Infection

An Imperiled Indonesian Lizard May Hold The Key To Fighting Superbugs

The military’s Defense Threat Reduction Agency is looking to “extreme animals” such as komodo dragons to find new ways to defend against infections.

Komodo dragons, the 10-foot, 300-pound lizards found in Indonesia, do not bite humans unless attacked, but when they do, it can prove deadly. Not only is the venom in their teeth potentially fatal, they may also harbor bacteria in their mouths that is dangerous to their prey (typically, deer and pigs).

The question of whether Komodo dragons deliver fatal bacterial infections to their prey when they bite has been somewhat controversial: A 2013 study, refuting previously accepted common wisdom, swabbed the mouths of 16 captive Komodo dragons and found they had less bacteria than other predators, such as lions.

Nonetheless, Komodo dragons in the wild eat carrion and live in environments rich in bacteria yet rarely become infected, though local prey such as water buffalo do. And one reason may be because of a special resistance to dangerous bacteria in the form of cationic antimicrobial peptides, a type of protein that fights off harmful bacteria and that researchers have found in the animals’ blood.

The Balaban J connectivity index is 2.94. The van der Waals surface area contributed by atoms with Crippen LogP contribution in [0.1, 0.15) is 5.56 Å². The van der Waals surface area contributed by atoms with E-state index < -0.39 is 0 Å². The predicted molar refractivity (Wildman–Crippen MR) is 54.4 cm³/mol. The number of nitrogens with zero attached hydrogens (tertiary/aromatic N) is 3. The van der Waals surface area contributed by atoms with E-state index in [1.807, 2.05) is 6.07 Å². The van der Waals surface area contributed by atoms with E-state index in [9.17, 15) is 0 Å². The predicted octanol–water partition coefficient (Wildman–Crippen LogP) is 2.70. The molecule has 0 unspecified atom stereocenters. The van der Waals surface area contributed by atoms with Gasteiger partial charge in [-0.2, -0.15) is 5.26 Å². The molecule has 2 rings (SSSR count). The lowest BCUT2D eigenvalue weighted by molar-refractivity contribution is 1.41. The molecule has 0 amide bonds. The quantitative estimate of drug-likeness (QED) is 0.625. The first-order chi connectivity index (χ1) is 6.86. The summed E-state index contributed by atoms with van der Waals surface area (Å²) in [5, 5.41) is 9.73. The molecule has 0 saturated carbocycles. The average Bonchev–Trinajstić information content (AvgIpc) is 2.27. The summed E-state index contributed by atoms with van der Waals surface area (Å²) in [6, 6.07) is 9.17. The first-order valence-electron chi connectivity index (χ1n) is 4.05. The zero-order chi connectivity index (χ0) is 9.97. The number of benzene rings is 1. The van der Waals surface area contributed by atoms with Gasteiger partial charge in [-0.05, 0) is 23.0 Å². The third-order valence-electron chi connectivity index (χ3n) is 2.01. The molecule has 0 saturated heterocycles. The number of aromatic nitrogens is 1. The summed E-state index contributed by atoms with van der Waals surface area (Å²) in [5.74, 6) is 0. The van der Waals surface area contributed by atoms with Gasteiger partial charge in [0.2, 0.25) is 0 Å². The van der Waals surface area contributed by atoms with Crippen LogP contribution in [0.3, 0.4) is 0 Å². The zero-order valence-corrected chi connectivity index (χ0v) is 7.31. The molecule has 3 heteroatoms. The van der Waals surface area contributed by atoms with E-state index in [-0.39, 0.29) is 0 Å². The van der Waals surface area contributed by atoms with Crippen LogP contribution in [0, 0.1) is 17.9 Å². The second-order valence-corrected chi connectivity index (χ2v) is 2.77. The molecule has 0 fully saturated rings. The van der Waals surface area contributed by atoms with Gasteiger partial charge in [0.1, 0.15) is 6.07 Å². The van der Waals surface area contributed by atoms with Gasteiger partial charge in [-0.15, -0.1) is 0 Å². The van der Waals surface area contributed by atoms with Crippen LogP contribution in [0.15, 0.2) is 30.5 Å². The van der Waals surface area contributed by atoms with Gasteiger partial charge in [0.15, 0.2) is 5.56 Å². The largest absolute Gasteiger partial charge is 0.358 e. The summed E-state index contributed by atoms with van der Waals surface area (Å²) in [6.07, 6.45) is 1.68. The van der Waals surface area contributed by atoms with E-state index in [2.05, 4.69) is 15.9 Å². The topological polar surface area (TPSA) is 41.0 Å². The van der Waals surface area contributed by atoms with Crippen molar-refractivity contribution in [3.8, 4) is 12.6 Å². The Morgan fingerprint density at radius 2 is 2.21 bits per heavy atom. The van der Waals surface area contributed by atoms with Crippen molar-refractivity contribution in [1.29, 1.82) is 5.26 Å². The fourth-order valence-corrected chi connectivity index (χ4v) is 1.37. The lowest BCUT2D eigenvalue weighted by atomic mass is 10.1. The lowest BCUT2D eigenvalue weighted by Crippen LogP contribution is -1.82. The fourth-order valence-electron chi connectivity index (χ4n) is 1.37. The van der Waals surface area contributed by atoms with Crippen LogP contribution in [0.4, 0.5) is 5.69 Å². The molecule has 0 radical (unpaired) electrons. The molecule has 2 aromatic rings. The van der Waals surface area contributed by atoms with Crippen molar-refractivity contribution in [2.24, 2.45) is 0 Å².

“Komodo dragons are known to harbor high levels of bacteria in their mouths. They don’t suffer from negative effects of bacteria in their own mouths,” said Barney Bishop, one of the study’s authors and an associate professor at George Mason University’s chemistry and biochemistry department.

Using the peptide in the dragon’s blood as inspiration, the researchers designed a synthetic chemical called DRGN-1, which imitates Komodo dragon blood.

As superbugs become more resistant to antibiotics, scientists are turning toward bioprospecting ― or looking to nature for potential medicines. In a recent study published in Biofilms and Microbiomes, researchers from George Mason University

The Zika Epidemic Began Long Before Anyone Noticed

Zika virus
Researchers used genetic information from Zika virus (illustrated) to follow its spread among affected regions in South and Central America and the Caribbean.

ON THE MOVE

The Zika virus probably arrived in the Western Hemisphere from somewhere in the Pacific more than a year before it was detected, a new genetic analysis of the epidemic shows. Researchers also found that as Zika fanned outward from Brazil, it entered neighboring countries and South Florida multiple times without being noticed.

Although Zika quietly took root in northeastern Brazil in late 2013 or early 2014, many months passed before Brazilian health authorities received reports of unexplained fever and skin rashes. Zika was finally confirmed as the culprit in April 2015.

The World Health Organization did not declare the epidemic a public health emergency until February 2016, after babies of Zika-infected mothers began to be born with severe neurological problems. Zika, which is carried by mosquitoes, infected an estimated 1 million people in Brazil alone in 2015, and is now thought to be transmitted in 84 countries worldwide.